ACCA member pays almost £3k for assault convictionby
Member Jonathan Sturgess was ordered to pay costs of £2,992 by the ACCA last month after failing to notify them of a previous conviction for assault.
Sturgess was admonished after a previous conviction dating from February 2020 came to light involving a domestic assault the ACCA member committed.
Sturgess has been a member of the ACCA since 2006 and later a Fellow from 2011.
On 14 February 2020, Sturgess was convicted at Redditch Magistrates Court for the offence of assault by beating. The Court memorandum of an entry in the Register refers to it being a ‘domestic violence case’.
Although he pleaded not guilty, Sturgess was convicted by the Judge and a month later was sentenced to:
- A community order for 12 months.
- A 10-day rehabilitation activity requirement.
- An unpaid work requirement of 100 hours to be completed within 12 months.
A restraining order was also made against him lasting until 08 March 2021.
The disciplinary report states that Sturgess had been looking to appeal the decision, but missed the deadline. He also considered asking the court to re-open the case for a retrial.
Dishonest declaration alleged
Seven days after his conviction, but several weeks before his sentence, Sturgess submitted to ACCA his annual CPD declaration for 2019.
The declaration requires that the member confirms that:
- The information given in the form is true and accurate to the best of their knowledge.
- They have not been subject to any disciplinary or other matters which may engage bye-law 8.
- They have not been subject to any criminal conviction and/or caution that has not already been brought to the attention of ACCA’s Assessment or Investigations Departments.
As Sturgess signed his declaration soon after his recent conviction, it was the ACCA’s case that Sturgess had not complied with his duty to inform them of the conviction.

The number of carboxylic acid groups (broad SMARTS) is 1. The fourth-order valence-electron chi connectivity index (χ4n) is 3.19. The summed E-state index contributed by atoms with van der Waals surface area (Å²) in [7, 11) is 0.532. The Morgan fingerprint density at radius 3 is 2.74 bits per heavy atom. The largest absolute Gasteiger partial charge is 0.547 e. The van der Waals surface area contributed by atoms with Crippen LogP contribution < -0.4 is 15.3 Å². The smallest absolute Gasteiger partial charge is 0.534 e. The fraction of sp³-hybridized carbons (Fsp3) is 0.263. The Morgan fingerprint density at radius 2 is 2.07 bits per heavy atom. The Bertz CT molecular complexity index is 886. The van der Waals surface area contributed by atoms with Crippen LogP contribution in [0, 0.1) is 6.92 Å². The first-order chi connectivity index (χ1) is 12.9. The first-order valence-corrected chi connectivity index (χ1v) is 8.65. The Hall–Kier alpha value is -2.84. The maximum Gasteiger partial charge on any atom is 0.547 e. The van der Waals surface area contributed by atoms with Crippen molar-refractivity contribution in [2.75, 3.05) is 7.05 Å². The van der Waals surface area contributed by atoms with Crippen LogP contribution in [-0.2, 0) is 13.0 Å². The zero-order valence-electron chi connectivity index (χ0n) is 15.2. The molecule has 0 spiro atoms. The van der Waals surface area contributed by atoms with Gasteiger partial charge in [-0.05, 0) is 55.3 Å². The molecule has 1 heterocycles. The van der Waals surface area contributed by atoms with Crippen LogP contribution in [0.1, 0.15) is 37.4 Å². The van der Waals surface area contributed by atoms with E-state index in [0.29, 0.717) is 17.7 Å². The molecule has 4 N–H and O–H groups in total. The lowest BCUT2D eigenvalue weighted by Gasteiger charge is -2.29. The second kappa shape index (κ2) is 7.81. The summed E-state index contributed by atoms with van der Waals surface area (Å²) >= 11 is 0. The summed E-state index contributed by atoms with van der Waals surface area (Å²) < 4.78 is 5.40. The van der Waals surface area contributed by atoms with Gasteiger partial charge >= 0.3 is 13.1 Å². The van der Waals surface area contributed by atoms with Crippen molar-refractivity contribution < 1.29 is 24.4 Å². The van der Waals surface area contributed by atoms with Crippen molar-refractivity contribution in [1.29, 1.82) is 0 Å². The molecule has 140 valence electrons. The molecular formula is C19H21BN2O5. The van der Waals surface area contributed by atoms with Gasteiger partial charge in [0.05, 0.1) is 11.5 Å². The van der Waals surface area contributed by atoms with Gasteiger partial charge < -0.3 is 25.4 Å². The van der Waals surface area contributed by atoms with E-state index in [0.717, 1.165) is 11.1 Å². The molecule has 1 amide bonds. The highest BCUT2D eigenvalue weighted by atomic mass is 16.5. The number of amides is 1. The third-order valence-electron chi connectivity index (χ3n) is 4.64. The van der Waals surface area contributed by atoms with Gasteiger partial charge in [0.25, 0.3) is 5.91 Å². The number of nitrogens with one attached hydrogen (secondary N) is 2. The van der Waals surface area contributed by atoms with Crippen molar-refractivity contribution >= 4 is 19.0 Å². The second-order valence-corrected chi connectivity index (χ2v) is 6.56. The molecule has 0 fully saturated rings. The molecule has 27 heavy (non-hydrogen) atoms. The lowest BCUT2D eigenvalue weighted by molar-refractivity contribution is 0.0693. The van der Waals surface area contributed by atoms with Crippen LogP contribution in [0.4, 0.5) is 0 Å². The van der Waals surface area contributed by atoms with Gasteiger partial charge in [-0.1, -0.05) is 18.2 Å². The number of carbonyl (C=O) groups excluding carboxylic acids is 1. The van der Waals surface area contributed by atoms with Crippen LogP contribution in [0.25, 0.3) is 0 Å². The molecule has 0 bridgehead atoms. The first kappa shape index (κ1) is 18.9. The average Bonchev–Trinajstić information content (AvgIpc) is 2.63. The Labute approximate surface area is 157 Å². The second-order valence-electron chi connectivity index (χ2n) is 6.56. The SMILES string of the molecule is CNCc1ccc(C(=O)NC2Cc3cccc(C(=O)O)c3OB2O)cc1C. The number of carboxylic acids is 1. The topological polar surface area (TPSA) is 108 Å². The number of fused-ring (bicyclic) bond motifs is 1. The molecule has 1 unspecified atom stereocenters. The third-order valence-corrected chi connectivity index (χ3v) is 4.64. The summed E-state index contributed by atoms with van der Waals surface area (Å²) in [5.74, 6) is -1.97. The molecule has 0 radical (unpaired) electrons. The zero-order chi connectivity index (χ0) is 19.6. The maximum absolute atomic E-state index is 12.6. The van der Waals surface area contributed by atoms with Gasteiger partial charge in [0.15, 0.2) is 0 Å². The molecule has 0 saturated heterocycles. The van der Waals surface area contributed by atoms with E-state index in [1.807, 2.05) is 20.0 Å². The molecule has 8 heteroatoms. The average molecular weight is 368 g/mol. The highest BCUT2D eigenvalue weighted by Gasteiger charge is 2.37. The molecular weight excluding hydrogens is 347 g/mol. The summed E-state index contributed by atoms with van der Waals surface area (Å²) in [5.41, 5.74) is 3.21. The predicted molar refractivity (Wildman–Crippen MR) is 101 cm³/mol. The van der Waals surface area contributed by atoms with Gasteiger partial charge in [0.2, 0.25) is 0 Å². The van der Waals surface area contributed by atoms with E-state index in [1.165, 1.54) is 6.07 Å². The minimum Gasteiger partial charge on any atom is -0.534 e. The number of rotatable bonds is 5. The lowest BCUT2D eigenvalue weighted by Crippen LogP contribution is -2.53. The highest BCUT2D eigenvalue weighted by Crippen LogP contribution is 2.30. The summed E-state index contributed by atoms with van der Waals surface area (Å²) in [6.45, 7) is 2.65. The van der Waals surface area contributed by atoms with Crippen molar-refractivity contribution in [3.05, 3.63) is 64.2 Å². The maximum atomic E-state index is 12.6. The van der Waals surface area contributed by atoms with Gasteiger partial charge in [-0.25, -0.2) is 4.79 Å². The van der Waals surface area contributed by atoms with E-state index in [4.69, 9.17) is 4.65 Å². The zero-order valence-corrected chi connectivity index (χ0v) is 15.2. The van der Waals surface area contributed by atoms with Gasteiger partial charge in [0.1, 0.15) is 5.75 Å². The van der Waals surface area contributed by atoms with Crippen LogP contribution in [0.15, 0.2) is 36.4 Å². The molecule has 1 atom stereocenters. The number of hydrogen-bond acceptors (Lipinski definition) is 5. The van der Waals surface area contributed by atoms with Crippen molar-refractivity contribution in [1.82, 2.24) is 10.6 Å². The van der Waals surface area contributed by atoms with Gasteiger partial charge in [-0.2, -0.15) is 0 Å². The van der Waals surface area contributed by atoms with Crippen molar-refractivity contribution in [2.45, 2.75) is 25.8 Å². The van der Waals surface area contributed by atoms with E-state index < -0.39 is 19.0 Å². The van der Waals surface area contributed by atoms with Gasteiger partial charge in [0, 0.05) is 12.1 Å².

The report states the ACCA alleged that these actions were dishonest in that Sturgess “actively set out to hide” his conviction.
In a written response to ACCA during November 2020, Sturgess stated:
“I’d like to apologise for my oversight on signing my CPD declaration and not reporting the conviction that I have been charged with. This was a genuine error… I am aware of the high standard of professionalism and ethics required by the ACCA and I can assure you that these requirements are of the highest importance to me.”
At the outset, Sturgess formally requested that the hearing be held entirely privately. Mr Law, on behalf of the ACCA, was more than happy to proceed keeping matters of Sturgess’ health and personal affairs private but objected to extending that to the entirety of the hearing.
The report states Law argued that much of the information in this case was in the public domain as a result of the criminal proceedings and that it would be wrong, therefore, for the public to be excluded for the entirety of the hearing.
The Committee ordered that there be a public hearing, save that matters relating to health and Sturgess’ private life be treated in confidence.
During the hearing, Sturgess admitted to three allegations:
- He was liable to disciplinary action by virtue of his conviction on 14 February 2020 for the offence of assault by beating.